Last updated on August 26, 2014
Family Advocates trains volunteers to provide a voice for abused children and Home Visit to educate families so that all children are safe and nurtured.
Family Advocates is the parent agency for two programs:
The Guardian ad Litem program(or CASA)provides each child in foster care with a trained volunteer to make sure they're treated well while in state custody. A guardian provides a judge with a carefully researched background of the child to help the court make a sound decision about that child's future. To determine what is in the child's best interest, a guardian visits the child regularly, meets with anyone linked to the child, ensures any medical or psychological victim services are provided, and monitors parents' compliance with court orders. The goal of the CASA program is to ensure children placed in foster are provided with a safe, permanent home.
The Home Visiting program is a voluntary home-based parent education service. Trained, volunteers visit parents in their homes to increase confidence in parenting skills, connect families to community resources and ultimately prepare children to enter kindergarten ready to succeed?. The primary goal of Home Visiting is to help parents keep their families whole and healthy and give their children the best possible start in life. To do this, our volunteers work one-on-one with families to increase knowledge of and confidence in parenting skills.
Two region IV foster families, Mr. and Mrs. Glen Hogin and Mr. and Mrs. Richard Murphy, founded Family Advocate Program in 1978. Both families had provided foster care for over 25 children. As foster parents, they provided unique services in that they encouraged natural parent contact for the benefit of the child and advocated for supportive services for the parents. They believed that many of the children referred to them would be better served in their own homes with supportive, voluntary home visiting services. They also wanted to find some ways to reduce the number of children coming into foster care.
In 1979 the Junior Leagues of Boise helped secure a three year federal grant under the Child Abuse and Neglect Grant Program. Health and Welfare continued to fund the program after the pilot program proved to be a success and United Way began
funding the program in 1984.
In 1998, the Families First program was awarded a grant from the Albertson’s Foundation to implement the Parents as Teachers program, which provides information to increase a parent’s knowledge of child development and ways to stimulate learning. That same year, the agency began coordinating a statewide Idaho Family Education Project through a grant from the US Department of Education.
The Court Appointed Special Advocate (CASA) program launched in late 1979 thanks to the Junior League of Boise that wanted to bring a Guardian ad Litem program from Seattle to Boise. Late in 1980, the Boise Bar Association endorsed the idea and provided assistance in obtaining funding from the American Bar Association to start the program. Initially the program was administered by an advisory committee made up of Family Advocate Program staff and Board, the Boise Bar Association, the Junior League of Boise, the Department of Health & Welfare, the presiding Juvenile Court Magistrate, the Juvenile Deputy prosecutor, the public defender’s office and several community members. The Honorable Richard Grant, Juvenile Magistrate, approved a pilot Guardian ad Litem program in Ada County, with the stipulation that volunteer legal counsel be included in test cases.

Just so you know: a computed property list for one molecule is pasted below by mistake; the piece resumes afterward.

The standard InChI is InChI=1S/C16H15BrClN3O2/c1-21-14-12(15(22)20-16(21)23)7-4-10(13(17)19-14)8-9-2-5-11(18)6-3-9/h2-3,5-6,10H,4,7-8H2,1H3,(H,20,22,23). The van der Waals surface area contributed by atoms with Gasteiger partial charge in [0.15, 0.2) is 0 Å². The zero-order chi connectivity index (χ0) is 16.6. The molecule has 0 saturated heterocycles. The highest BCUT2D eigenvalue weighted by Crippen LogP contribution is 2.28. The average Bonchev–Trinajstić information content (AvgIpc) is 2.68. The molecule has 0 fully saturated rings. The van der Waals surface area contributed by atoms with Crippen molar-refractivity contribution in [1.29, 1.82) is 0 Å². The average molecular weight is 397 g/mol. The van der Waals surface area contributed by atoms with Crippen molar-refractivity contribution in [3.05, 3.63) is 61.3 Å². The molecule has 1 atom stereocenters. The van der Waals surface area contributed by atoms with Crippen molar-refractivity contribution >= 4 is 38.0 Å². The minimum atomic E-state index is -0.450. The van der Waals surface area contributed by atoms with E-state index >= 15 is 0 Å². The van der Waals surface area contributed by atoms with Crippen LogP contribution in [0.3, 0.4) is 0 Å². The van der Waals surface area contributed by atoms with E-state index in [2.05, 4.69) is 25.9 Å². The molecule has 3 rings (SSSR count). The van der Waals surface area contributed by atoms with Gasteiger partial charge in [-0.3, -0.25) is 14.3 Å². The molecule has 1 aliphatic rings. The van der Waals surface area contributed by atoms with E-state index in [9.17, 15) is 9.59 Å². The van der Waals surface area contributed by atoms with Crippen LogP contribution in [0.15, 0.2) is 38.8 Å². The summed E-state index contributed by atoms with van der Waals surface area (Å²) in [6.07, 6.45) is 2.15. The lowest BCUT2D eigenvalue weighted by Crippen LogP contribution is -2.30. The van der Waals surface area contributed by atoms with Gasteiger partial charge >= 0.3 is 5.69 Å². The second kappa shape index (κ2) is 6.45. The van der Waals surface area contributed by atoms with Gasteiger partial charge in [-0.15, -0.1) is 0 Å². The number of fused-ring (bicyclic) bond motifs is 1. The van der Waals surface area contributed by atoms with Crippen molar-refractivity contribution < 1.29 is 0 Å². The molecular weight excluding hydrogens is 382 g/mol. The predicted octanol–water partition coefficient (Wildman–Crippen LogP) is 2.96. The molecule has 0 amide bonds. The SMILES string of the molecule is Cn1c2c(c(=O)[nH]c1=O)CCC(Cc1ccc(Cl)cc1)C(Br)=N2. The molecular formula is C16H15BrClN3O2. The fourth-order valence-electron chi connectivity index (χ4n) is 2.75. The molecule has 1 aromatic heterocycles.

1982, the CASA program officially accepted its first child protection referral and the following year the program was formally incorporated as a service administered by Family Advocate Program. In 1988, United Way awarded its first grant to the CASA program.
In 1986, Family Advocate Program was led by Board Member Eric Haff who took an active role with legislators to revise the Child Protection Act. The Act more clearly defined the Guardian Ad Litem role making it a party to the legal action and providing state funding. In 1989, state legislation was passed which provided for the establishment of a CASA program in each of Idaho’s seven judicial districts.
In 2004, CASA received funding from Elmore County Commissioners to open a branch office in Mountain Home to serve cases.
In 2008, Family Advocate Program celebrated its 30th birthday by changing its name to Family Advocates.
In 2013 Family Advocates absorbed the 3rd Judicial District Guardian ad Litem program. We now serve the ten counties of Southwest Idaho. This year we expect our 300 volunteers will serve more than 1400 children.